Established in 1909 as a stop for travelers making their way between Los Angeles and the Eastern Sierra, this roadside settlement once included a store, auto repair shop, gas station, post office and an iconic rock-faced hotel. A highway realignment, railroad closure and fire eventually destroyed most of the town but the ghost of Little Lake lives on for those willing to take the time to uncover its secrets.
Little Lake is located along Highway 395 in Inyo County, California. According to one historical account, a lone horseman hid from a party of Paiutes at Little Lake in 1865, and the general store there evolved into stops for stagecoaches and later for trains crossing the valley floor.
If you’ve ever driven to the western entrance of Death Valley, Mammoth Lakes or any of the other regions within the Eastern Sierra, you’ve most likely passed by the body of water Little Lake was named after. Formally known as Little Owens Lake, this seasonal marsh was dammed in 1905 as a part of the Los Angeles Aqueduct system. While building the aqueduct, the Southern Pacific Railroad built the “Jawbone Branch” from Mojave to Lone Pine, which was completed in 1911. All this activity soon beckoned entrepreneurs to build services across the highway, near the southern end of the lake.
Little Lake lies within the old stream bed of the Owens River, which in the Pleistocene flowed out of Owens Lake to the north, came over what are now the Fossil Falls near Red Hill, and ultimately made its way to Lake Manly in Death Valley.
Access to Fossil Falls is located only 4.3 miles north of Little Lake and is great side trip to take if you’re ever in the area.
You can still access what’s left of the town by turning onto Little Lake Rd off of Highway 395.
The small town was in its prime in the 1940s & 1950s. The Little Lake Café and Hotelwere open 24 hours a day to feed & bed motorists as they made their way through the southern stretch of Owens Valley. As automotive technology improved, travelers no longer needed to stop as often for rest and supplies. By the 1970s, motorists could easily travel between LA and Lake Tahoe without the constant need of stopping to fill their tanks or having to add water to cool their radiators. These technological advancements would eventually make small settlements like Little Lake increasingly obsolete. In the early 1960s, US 395 was improved and realigned cutting the town off from the main highway, which led to the demise of most of the businesses. Around 1981, Southern Pacific’s “Jawbone Branch” was finally abandoned. The Little Lake Hotel was built in 1923 by automobile road racer Bill Bramlette. He built it out of reinforced concrete, noting that an earlier hotel on the remote site was destroyed in a fire. Local legend has it that the building materials were mostly appropriated from the construction of the nearby LA Aqueduct. In 1989, a fire destroyed the concrete structure, forcing the Little Lake Hotel to shut down for good.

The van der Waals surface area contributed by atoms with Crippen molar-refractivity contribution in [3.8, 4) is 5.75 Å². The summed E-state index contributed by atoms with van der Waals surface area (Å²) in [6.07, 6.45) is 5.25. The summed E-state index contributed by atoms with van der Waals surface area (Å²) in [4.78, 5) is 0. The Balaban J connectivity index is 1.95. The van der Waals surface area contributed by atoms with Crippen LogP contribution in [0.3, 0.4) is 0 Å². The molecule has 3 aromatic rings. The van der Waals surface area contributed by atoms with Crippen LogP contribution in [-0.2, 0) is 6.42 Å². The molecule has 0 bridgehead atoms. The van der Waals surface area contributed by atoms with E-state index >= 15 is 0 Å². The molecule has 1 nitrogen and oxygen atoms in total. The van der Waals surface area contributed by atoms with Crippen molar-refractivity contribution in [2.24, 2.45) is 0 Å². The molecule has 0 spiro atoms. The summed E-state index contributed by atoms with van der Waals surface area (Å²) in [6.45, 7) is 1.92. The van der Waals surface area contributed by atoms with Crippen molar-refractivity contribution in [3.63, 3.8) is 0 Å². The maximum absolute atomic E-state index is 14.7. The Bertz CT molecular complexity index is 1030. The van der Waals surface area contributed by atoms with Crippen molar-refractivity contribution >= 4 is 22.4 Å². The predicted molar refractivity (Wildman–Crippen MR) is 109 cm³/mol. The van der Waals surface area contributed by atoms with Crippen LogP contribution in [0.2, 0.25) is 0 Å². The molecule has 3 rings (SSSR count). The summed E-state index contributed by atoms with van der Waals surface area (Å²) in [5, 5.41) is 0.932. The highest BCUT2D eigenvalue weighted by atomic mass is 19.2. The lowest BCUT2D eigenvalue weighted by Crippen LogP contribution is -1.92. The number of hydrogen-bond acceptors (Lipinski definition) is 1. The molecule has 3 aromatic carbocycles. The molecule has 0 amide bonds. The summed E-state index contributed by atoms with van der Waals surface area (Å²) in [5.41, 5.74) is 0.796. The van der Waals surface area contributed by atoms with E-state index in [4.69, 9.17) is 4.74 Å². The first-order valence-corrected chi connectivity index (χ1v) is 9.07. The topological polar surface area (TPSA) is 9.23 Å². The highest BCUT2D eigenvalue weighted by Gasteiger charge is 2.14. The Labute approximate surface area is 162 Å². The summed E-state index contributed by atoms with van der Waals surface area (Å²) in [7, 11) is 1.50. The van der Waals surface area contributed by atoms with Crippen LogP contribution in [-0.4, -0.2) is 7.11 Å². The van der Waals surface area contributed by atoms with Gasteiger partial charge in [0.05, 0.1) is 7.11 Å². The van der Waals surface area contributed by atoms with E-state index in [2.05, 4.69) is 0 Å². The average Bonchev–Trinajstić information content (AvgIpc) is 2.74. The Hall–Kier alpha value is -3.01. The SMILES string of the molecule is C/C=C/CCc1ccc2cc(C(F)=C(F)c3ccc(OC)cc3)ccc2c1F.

The final blow to the town came in 1997, after the United States Postal Service decided to close the Post Office that had been part of the community for the past 88 years. Like most people driving along Highway 395, I had always noticed the green abandoned building but had no idea what purpose it once served or its importance to the surrounding area.
There was a push to preserve the building but its present condition was reported to be in such bad shape that it wouldn’t be structurally sound enough to make the move if an organization was willing to take it.
As I was researching the history of Little Lake, I came across an article that said there was a possible pioneer cemetery located near the townsite.
…and up onto a concrete pad that looked like it could’ve once been a well, a basement or something that may have been possibly related to the railroad.
Looking down into the opening on top of the concrete pad.
I searched a large portion of the hill but was unable to find any evidence that a cemetery was ever located here.
I did come across several concrete forms that looked like they could of been used as a headstone for a gravesite but upon closer inspection were most likely placed there by a creative person who just liked to stack things.
As I continued my search, something blue within the dead brush caught my eye.
Letterboxing is an outdoor hobby that combines elements of orienteering, art, and puzzle solving. Letterboxers hide small, weatherproof boxes in publicly accessible places and distribute clues to finding the box in printed catalogs, on one of several web sites, or by word of mouth.
Individual letterboxes contain a notebook and a rubber stamp, preferably hand carved or custom made. Finders make an imprint of the letterbox’s stamp in their personal notebook, and leave an impression of their personal signature stamp on the letterbox’s “visitors’ book” or “logbook” — as proof of having found the box and letting other letterboxers know who has visited.
The growing popularity of the somewhat similar activity of geocaching has increased interest in letterboxing as well.
Clues to American letterboxes are commonly published on several different websites, however I was unable to find any references to the one I had found. It was a pretty cool discovery to find and even though the dates listed in the logbook and the condition I found it in probably meant that this particular letterbox was no longer in play, I decided to carefully stuff the logbook further back into the rusty old can (to help better protect it from the elements) and placed it in the same exact location where I found it. You’re welcome Letterboxers:) If you’re interested in seeing what Little Lake looked like before becoming a ghost town, Owens Valley History and Rock Creek Lake both have incredible collections of vintage photos for you to look at and are a great resource for learning more about the towns, pioneering families, and individual people who made Owens Valley what it is today.